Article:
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One of Wagner's early ideal conceptions was that of opera for everyone. At his time, such a concept was a revolutionary idea that was ultimately unrealisable in view of the prevailing conditions. Ottmar Hörl is taking up Wagner's idea against the background of today's options provided by electronic and technical reproducibility. Hörl transfers the venue of his "opera for everyone" into the automobile, which has become an ordinary commodity of modern times. Hörl's concept involves eight Smart compact cars being presented in varying arrangements in the city centre of Bayreuth to accompany this year's Wagner Festival.
The cars are labelled "Opera Houses for the 21st Century". They will be open during the day and passers-by are invited to get in and listen to Wagner operas. The repertoire at the "Opera Houses for the 21st Century" corresponds to that at the Wagner Festival. "As we tend to spend so much time in our cars," Hörl says explaining his conception, "cars are usually very well equipped: comfortable seats, agreeable interior equipment, plus a top-notch audio package. Considering the good acoustics of the passenger compartment to boot, one may say that the acoustic experience inside an automobile is excellent."
The Richard Wagner’s Dog Russ sculptural project commemorates Richard Wagner as an animal lover, visualising the composer's humaneness as expressed in the relationship between man and animal. Ottmar Hörl comments: "Chroniclers have failed to portray Richard Wagner as a likeable person. My intention is to make Wagner tangible beyond the star cult, take him away from his artistic Olymp and make him palpable."
An emblem of man's sympathy and compassion, Wagner's dog points to Richard Wagner as an amiable man who is part of an ordinary social structure – the same that is true for every human being. Richard Wagner had close ties to nature all his life. Walking and hiking – and seeing the world as a great cohesive system – were a great source of inspiration to him. The dogs were his companions and part of his life. This close connection with animals is evident in all periods of Wagner's life. It has been documented in the letters Wagner exchanged with Minna Wagner, Mathilde Maier and Mathilde Wesendonck as well as in Cosima Wagner's diaries. In a letter written to Ernst von Weber in 1879, Wagner explicitly condemns the "torture chambers of science", which makes him an early campaigner against animal experiments. During the Wagner Festival, Hörl's project involves 800 life-size Newfoundlands – Wagner’s favourite dog breed – guarding every single park bench within Bayreuth city limits.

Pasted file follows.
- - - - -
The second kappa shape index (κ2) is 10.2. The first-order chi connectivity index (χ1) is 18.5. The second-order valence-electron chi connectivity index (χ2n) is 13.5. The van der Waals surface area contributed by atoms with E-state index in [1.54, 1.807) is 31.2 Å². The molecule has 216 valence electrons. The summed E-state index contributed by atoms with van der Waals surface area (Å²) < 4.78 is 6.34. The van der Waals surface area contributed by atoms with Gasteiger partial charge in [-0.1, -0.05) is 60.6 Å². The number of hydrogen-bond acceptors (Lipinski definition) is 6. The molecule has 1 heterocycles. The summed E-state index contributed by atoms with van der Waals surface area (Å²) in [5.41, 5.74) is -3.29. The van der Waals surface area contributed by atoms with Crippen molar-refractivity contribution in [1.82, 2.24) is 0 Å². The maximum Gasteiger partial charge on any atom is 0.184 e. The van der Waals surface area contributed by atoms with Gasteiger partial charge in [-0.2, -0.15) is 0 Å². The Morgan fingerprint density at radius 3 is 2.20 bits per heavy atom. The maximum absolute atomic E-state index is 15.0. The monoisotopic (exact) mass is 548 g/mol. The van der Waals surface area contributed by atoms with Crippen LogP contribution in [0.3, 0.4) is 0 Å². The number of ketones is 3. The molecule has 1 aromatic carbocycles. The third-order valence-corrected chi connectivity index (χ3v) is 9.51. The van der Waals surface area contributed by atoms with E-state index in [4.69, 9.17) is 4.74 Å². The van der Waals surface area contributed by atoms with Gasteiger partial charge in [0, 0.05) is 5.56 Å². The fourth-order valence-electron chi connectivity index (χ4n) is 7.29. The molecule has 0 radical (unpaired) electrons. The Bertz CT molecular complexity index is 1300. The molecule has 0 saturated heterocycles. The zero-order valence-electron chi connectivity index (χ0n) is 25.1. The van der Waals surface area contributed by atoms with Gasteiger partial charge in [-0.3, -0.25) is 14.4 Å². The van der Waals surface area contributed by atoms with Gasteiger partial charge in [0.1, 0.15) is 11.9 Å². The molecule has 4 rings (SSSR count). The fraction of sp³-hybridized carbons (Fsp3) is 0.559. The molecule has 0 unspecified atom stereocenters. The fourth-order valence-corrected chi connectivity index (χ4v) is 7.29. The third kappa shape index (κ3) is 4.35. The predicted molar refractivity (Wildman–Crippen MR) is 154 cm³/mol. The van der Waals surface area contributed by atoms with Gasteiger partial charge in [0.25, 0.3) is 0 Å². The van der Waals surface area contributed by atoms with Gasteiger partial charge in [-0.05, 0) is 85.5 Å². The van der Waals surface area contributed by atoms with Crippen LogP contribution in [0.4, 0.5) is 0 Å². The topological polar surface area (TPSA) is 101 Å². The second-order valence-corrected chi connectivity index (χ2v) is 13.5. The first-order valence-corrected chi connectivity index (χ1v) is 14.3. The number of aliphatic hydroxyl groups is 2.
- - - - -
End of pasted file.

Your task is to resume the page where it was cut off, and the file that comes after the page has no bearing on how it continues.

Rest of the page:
Franz Liszt was one of Richard Wagner's most notable supporters. The two men were connected by deep friendship lasting almost thirty years – although, at times, this bond was clouded by quite a few misunderstandings. When Wagner was politically prosecuted during the Revolution of 1848, Liszt assisted him to flee Dresden and, in difficult times, championed the premiere of Lohengrin at the Weimar Theatre, amongst other things. Ottmar Hörl dedicates to this personal attachment between Richard Wagner and Franz Liszt, his father-in-law, an art project presented at the Bayreuth Municipal Museum during the 2004 Wagner Festival. In a project room, Hörl will be showing a series of six Wagner heads mounted on pedestals and spinning round their own axes. The centre of the room will be taken up by one stationary bust of Franz Liszt, who – calm and balanced – observes the rotating Wagner heads. The room is filled with a background humming, an allusion to the process of composing music. To Ottmar Hörl, Wagner and Liszt were two antipodes that could hardly have been more divergent and yet they attracted each other. A calming influence, Franz Liszt is opposed to a restless, questing Richard Wagner, with Liszt ultimately stimulating his son-in-law's oeuvre.